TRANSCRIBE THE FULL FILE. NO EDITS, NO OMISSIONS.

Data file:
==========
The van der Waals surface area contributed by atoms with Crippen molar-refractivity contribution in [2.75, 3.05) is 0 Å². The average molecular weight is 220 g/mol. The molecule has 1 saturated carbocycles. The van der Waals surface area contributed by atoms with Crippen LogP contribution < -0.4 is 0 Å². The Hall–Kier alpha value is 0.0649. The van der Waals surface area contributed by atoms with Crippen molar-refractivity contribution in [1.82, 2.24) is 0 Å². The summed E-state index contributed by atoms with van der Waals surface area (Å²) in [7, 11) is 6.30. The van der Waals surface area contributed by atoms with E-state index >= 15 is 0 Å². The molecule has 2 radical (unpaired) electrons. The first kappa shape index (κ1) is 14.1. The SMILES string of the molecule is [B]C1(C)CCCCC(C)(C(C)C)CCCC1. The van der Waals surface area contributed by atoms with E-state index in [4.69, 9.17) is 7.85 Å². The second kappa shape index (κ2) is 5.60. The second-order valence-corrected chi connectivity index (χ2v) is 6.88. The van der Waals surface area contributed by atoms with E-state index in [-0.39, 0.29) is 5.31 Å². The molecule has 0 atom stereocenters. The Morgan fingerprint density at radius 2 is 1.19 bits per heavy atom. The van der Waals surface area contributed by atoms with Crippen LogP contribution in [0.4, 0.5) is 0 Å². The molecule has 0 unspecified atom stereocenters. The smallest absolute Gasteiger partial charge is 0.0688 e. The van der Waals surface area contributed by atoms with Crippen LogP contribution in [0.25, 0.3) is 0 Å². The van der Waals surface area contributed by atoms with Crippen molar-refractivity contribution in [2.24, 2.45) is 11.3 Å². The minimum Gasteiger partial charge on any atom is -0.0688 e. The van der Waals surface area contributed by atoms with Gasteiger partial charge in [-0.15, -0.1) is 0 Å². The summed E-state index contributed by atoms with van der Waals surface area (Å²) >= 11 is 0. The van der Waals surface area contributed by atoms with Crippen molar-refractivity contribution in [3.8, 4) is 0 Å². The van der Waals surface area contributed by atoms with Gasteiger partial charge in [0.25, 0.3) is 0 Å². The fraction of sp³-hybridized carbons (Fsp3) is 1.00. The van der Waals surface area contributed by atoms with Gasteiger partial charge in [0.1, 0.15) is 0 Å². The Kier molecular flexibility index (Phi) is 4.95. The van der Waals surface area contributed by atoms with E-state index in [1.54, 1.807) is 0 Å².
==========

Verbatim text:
The van der Waals surface area contributed by atoms with Crippen molar-refractivity contribution in [2.75, 3.05) is 0 Å². The average molecular weight is 220 g/mol. The molecule has 1 saturated carbocycles. The van der Waals surface area contributed by atoms with Crippen LogP contribution < -0.4 is 0 Å². The Hall–Kier alpha value is 0.0649. The van der Waals surface area contributed by atoms with Crippen molar-refractivity contribution in [1.82, 2.24) is 0 Å². The summed E-state index contributed by atoms with van der Waals surface area (Å²) in [7, 11) is 6.30. The van der Waals surface area contributed by atoms with E-state index >= 15 is 0 Å². The molecule has 2 radical (unpaired) electrons. The first kappa shape index (κ1) is 14.1. The SMILES string of the molecule is [B]C1(C)CCCCC(C)(C(C)C)CCCC1. The van der Waals surface area contributed by atoms with E-state index in [4.69, 9.17) is 7.85 Å². The second kappa shape index (κ2) is 5.60. The second-order valence-corrected chi connectivity index (χ2v) is 6.88. The van der Waals surface area contributed by atoms with E-state index in [-0.39, 0.29) is 5.31 Å². The molecule has 0 atom stereocenters. The Morgan fingerprint density at radius 2 is 1.19 bits per heavy atom. The van der Waals surface area contributed by atoms with Crippen LogP contribution in [0.4, 0.5) is 0 Å². The molecule has 0 unspecified atom stereocenters. The smallest absolute Gasteiger partial charge is 0.0688 e. The van der Waals surface area contributed by atoms with Crippen LogP contribution in [0.25, 0.3) is 0 Å². The van der Waals surface area contributed by atoms with Crippen molar-refractivity contribution in [2.24, 2.45) is 11.3 Å². The minimum Gasteiger partial charge on any atom is -0.0688 e. The van der Waals surface area contributed by atoms with Gasteiger partial charge in [-0.15, -0.1) is 0 Å². The summed E-state index contributed by atoms with van der Waals surface area (Å²) >= 11 is 0. The van der Waals surface area contributed by atoms with Crippen molar-refractivity contribution in [3.8, 4) is 0 Å². The van der Waals surface area contributed by atoms with Gasteiger partial charge in [0.25, 0.3) is 0 Å². The fraction of sp³-hybridized carbons (Fsp3) is 1.00. The van der Waals surface area contributed by atoms with Gasteiger partial charge in [0.1, 0.15) is 0 Å². The Kier molecular flexibility index (Phi) is 4.95. The van der Waals surface area contributed by atoms with E-state index in [1.54, 1.807) is 0 Å².